Bl MargaretBlessed Margaret of Castello (1287–1320) is the patroness of the poor, crippled, and the unwanted. She was born blind, lame, deformed, hunchbacked and a dwarf, into a family of nobles in the castle of Metola, in southeast of Florence. As a child, her parents Parisio and Emilia imprisoned her for 14 years so no one would see her, though she could attend Mass and receive the sacraments.  Her parents took her to the tomb in Citta di Castello of a holy man named Fra Giacomo, where miracles were reportedly being wrought, to pray for a cure for her birth defects. When no miracle happened, they abandoned her. She lived in prayer and charity, helping the poor. When she died at the age of 33, crowds at her funeral demanded she be buried inside the church. After a crippled girl was miraculously cured at the funeral, the priest allowed Margaret’s burial inside.
In 1558, Margaret’s remains were transferred because her coffin was rotten. Her clothes were also rotten, but her body was preserved. She was beatified on October 19, 1609 by Pope Paul V. Her canonization is pending.

Print Friendly, PDF & Email

{ 0 comments }

St. Hermengild

Date of birth unknown; died 13 April, 585.

Leovigild, the Arian King of the Visigoths (569-86), had two sons, Hermengild and Reccared, by his first marriage with the Catholic Princess Theodosia.

Hermengild married, in 576, Ingundis, a Frankish Catholic princess, the daughter of Sigebert and Brunhilde. Led by his own inclination, and influenced by his wife as well as by the instructions of St. Leander of Seville, he entered the Catholic fold.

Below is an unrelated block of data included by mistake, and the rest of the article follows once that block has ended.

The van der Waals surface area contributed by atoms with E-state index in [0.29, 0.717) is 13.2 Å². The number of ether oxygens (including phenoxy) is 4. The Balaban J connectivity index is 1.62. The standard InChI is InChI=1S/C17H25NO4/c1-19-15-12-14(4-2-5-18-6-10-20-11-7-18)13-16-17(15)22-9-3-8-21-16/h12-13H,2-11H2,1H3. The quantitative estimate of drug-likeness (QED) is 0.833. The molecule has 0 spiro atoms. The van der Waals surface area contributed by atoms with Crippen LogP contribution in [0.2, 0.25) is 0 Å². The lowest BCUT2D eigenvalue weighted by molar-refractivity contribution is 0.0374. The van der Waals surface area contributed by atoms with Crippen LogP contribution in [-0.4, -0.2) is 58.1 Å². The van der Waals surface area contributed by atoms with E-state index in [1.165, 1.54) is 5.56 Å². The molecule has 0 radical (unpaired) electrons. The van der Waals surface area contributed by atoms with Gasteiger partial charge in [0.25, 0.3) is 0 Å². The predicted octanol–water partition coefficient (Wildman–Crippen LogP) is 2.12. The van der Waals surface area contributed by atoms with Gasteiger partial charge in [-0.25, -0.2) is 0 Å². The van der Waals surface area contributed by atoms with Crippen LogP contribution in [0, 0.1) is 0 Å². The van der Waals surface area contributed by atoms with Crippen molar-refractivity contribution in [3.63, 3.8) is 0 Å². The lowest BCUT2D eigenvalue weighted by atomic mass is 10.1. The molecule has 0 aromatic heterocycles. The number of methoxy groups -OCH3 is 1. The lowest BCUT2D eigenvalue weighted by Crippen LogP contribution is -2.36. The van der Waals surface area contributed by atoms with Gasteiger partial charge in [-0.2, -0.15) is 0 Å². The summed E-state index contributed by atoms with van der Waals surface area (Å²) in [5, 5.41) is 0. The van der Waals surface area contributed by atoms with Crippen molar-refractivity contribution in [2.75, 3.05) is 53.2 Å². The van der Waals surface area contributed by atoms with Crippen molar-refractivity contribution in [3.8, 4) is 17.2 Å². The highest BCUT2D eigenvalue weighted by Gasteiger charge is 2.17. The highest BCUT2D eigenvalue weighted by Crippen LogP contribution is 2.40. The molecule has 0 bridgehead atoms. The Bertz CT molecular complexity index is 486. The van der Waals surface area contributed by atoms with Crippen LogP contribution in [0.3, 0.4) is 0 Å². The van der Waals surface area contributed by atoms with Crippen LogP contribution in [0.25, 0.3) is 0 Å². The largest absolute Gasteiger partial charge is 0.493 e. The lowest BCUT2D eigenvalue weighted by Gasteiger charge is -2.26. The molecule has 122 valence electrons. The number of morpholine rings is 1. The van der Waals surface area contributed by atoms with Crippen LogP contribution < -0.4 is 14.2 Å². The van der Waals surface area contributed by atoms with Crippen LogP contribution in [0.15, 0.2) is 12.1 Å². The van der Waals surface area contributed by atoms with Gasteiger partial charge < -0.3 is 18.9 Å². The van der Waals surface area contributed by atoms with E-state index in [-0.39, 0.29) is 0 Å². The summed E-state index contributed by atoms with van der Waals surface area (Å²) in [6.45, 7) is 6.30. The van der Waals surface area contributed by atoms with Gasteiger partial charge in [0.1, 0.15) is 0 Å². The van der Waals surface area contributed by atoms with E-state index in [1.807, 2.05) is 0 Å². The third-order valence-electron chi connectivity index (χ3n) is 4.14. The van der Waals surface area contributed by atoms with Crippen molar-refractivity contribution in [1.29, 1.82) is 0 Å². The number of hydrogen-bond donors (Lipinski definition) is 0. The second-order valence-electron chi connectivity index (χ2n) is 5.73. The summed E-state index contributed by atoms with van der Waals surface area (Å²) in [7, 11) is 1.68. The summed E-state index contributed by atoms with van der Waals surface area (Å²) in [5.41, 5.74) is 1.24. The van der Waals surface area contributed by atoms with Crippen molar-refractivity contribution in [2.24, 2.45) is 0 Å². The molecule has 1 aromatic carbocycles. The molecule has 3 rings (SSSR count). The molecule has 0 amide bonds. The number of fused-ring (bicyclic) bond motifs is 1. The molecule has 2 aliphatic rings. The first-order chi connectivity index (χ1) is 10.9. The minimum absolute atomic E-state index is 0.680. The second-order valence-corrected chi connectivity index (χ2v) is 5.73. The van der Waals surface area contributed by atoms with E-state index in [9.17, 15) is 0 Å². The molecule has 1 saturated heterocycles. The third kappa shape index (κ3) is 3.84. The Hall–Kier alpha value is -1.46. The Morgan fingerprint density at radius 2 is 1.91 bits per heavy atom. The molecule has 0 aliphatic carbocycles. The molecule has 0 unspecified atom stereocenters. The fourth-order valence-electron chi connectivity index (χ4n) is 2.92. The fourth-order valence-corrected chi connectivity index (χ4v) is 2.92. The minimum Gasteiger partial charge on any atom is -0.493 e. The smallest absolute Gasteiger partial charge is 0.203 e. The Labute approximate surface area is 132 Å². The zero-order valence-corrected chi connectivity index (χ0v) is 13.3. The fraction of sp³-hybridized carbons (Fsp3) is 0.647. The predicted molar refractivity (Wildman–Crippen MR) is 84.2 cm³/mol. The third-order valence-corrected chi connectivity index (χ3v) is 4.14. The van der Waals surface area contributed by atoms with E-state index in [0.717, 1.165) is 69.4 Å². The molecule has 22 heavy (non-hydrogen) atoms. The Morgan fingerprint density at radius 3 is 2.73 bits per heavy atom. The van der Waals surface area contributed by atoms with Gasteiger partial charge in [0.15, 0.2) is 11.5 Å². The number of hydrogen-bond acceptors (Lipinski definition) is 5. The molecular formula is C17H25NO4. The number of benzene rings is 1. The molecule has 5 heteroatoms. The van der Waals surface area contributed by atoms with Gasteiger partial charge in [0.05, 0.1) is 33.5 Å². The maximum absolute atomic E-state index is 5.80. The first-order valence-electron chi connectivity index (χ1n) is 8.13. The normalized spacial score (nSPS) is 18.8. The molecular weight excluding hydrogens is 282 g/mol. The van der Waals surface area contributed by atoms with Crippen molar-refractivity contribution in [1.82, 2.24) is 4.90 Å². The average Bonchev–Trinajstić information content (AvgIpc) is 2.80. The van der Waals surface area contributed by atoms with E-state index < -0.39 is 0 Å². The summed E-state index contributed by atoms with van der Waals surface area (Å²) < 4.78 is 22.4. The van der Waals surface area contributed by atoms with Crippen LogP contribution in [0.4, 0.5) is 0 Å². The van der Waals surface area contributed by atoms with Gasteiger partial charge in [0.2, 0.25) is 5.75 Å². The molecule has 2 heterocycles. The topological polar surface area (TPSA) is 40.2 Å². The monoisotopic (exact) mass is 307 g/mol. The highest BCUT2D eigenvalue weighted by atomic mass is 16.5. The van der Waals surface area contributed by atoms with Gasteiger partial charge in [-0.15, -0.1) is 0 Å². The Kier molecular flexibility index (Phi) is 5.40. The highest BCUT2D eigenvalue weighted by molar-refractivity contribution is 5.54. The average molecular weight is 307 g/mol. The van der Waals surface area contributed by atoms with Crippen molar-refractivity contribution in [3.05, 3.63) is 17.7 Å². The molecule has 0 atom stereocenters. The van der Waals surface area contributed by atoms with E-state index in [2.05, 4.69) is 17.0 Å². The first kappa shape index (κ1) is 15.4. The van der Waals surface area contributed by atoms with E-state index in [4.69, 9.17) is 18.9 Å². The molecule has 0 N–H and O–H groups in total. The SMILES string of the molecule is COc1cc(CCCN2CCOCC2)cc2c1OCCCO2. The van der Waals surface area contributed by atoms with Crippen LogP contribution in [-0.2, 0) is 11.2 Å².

Leovigild’s second wife, Goswintha, a fanatical Arian, hated her daughter-in-law and sought by ill-treatment to force her to abandon the Catholic Faith. Hermengild had accordingly withdrawn, with his father’s sanction, to Andalusia, and had taken his wife with him. But when Leovigild learned of his son’s conversion he summoned him back to Toledo, which command Hermengild did not obey…

Read more here.

Print Friendly, PDF & Email

{ 0 comments }

Pope St. Martin I

Martyr, born at Todi on the Tiber, son of Fabricius; elected Pope at Rome, 21 July, 649, to succeed Theodore I; d at Cherson in the present peninsulas of Krym, 16 Sept., 655, after a reign of 6 years, one month and twenty six days, having ordained eleven priests, five deacons and thirty three bishops. 5 July is the date commonly given for his election, but 21 July (given by Lobkowitz, “Statistik der Papste” Freiburg, 1905) seems to correspond better with the date of his death and reign (Duchesne “Lib. Pont.”, I, 336); his feast is on 12 Nov. The Greeks honor him on 13 April and 15 Sept., the Muscovites on 14 April…

Read more here.

Print Friendly, PDF & Email

{ 0 comments }

Saint Lydwine

In 1380, Saint Lydwine was born in the small town of Schiedam in Holland. Her father was a wealthy noble named Peter, and her mother was from a poor family who worked their own farm. Her father’s family lost their fortune, and the whole family was reduced to poverty.

At that time, all of Christendom groaned under the weight and confusion of the Great Schism. At 15, while ice-skating with her friends, Lydwine broke a rib, forcing her into a bed she would never leave…

Read more here.

Print Friendly, PDF & Email

{ 0 comments }

St. Peter Gonzalez

Popularly known as St. Elmo, b. in 1190 at Astorga, Spain; d. 15 April, 1246, at Tuy. He was educated by his uncle, Bishop of Astorga, who gave him when very young a canonry. Later he entered the Dominican Order and became a renowned preacher; crowds gathered to hear him and numberless conversions were the result of his efforts. He accompanied Ferdinand III of Leon on his expeditions against the Moors, but his ambition was to preach to the poor. He devoted the remainder of his life to the instruction and conversion of the ignorant and of the mariners in Galicia and along the coast of Spain. He lies buried in the cathedral of Tuy and was beatified in 1254 by Innocent IV…